By Chris Latronic
When its comes to having a surfing craft for every condition, few come close to the well-equipped wisdom beholden to the quiver of all-around professional waterman extraordinaire Kai Lenny. Surfing the diverse Maui coastline since birth, Kai was exposed to nearly every part of the wave riding spectrum. From pristine swells at Honolua Bay to the windsurfing capital of Ho’okipa, and down the road to the pinnacle of big wave paddle surfing at Pe’ahi, Kai was able to revolutionize the definition of the modern-day surfer through his spectacular performances on multiple crafts. Accumulating as many boards as he can dream of into his glorified “Kai-Cave”, Lenny is not your average board- hoarder. Instead, he is meticulously organized, approaching his quiver as a fine set of tools that should be well taken care of and ready to go at any moment.
Let’s hear your core quiver.
I have so many. As far as shortboards go, I have a 5’7” for the tiny days, a 5’9” a step-up; a 6’0”, 6’2”, 6’4”, 6’6”, 6’8”, 7’0”, 7’2”, 7’6”, 8’0”, and then a jump up to my 8’8” Jaws gun, a 9’4”, a 10’0”, 10’4” and 10’6”. For SUPs, I have a 7’3”, 7’6”, 8’0”, 8’4”, 8’10”, 9’4” and a 10’4”. For tow-in boards, I have a 5’9” and 6’6”. There are three kite boards I use, a 5’6”, a 5’7” and a 5’10”. I have my jet board, a 6’0”, and my inflatable SUPSquatch, which is 17 feet by 6 feet wide.
Where do you store all of these?
In three big garages, and I have two giant containers off site
at a different piece of property where I put boards I’m not using: either for the off-season or that for the boards that don’t have significance to me. Thankfully, my parents gave me these garages or else I wouldn’t know what to do with all of them.
With so many boards, how key is organization?
I pride myself in taking good care of my equipment. I’m pretty meticulous on how I organize them. I personally put them away exactly where they’re supposed to go, and I have a system that organizes from smallest to biggest boards. So if I see a giant swell on the way, I immediately know what boards I can take.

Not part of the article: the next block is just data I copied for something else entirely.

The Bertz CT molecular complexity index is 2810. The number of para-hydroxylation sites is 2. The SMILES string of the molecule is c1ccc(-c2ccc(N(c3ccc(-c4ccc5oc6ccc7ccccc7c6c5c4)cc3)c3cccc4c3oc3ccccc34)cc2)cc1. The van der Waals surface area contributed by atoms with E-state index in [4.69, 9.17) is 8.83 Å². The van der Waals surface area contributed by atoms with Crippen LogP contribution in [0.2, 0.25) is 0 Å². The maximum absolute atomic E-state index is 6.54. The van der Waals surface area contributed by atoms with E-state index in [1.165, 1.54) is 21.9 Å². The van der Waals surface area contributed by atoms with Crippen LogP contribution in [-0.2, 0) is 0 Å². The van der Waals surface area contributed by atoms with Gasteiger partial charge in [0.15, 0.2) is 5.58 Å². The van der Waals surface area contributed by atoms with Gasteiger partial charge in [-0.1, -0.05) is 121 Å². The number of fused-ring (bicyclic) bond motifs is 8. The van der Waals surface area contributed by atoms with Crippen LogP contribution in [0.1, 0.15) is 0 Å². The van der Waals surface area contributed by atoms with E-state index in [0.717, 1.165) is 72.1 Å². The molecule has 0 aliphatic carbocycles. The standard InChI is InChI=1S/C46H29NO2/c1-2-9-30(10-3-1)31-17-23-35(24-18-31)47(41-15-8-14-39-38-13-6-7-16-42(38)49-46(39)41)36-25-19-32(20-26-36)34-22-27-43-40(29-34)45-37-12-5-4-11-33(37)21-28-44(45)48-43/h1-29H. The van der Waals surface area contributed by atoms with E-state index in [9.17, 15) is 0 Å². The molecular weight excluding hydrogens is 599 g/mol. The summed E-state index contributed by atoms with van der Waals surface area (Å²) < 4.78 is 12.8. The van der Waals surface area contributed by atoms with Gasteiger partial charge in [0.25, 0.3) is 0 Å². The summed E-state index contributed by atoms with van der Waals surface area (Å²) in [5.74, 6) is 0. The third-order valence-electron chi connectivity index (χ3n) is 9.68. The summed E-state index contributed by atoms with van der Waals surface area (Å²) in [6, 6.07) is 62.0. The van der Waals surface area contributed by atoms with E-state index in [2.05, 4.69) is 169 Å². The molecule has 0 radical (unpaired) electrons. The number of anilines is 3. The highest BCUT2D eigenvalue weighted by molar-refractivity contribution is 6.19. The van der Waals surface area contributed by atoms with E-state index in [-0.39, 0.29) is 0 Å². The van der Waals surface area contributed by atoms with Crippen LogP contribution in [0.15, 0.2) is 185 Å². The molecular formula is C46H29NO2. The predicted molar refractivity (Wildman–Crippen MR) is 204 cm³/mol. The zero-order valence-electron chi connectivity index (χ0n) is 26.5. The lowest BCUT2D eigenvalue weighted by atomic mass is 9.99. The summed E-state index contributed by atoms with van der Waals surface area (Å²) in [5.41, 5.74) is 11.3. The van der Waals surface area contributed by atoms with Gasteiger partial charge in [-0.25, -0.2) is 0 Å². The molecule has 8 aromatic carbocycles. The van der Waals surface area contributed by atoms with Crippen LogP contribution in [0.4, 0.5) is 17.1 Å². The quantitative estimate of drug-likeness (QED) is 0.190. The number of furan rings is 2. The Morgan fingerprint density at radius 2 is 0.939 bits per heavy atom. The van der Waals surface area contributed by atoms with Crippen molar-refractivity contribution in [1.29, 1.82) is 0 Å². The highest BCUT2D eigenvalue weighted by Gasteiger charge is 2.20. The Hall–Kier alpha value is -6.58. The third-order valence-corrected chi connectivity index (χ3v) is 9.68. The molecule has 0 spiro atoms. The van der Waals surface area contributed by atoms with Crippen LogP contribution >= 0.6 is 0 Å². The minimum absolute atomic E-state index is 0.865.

Why did you decide to ride so many different boards?
I’m a product of my environment, growing up on Maui. The conditions are world-class for multiple board sports. Surfing is fun in the morning, but it gets blown out by 9 a.m. You can go find hidden waves, but I’ve always been into alternative boards, my parents were windsurfers and kitesurfers. When you’re a kid growing up and your family does multiple things, you go with it. I have thousands of dollars worth of equipment with so many different boards, and that’s because of great sponsors that support me.
How did you learn how to organize your quiver?
When you’re a little kid, your dad and mom helps you organize them, but my parents always taught me to take care of the gear. For me, again I’ve always been meticulous about my living area, and I like to have things well organized because if I’m in a rush and I fly in from Europe and the next day I have to be at Jaws, I don’t have to go through everything, I know where everything
is and that’s the nature of being organized. I am very much a perfectionist not only in the sports, but also in the way I store my equipment. I can walk into the Kai Cave, grab a board and go.
How do you avoid over-collecting of boards?
All the boards I have serve a purpose, I usually don’t keep the same type of board. If I find a board I like, I’ll use it until it’s broken and I’ll have a few backups. I’ll exchange boards too, to keep from just sticking more and more on racks.
Any keys to success with packing and traveling with board bags?
I typically keep my board bag as light as can, if it gets too heavy that’s when you can get dings. On trips, I’ll use one board bag with wheels and one without, so that I can place one on top of the other and roll them around like a single board bag. I keep one bag clean too, because you never know when you’ll use it
as sleeping bag or tent. You don’t want to unzip a salty or sandy board bag. So I’ll clean and dry my boards before putting them inside, because you never know when you’ll need a good bed on the road.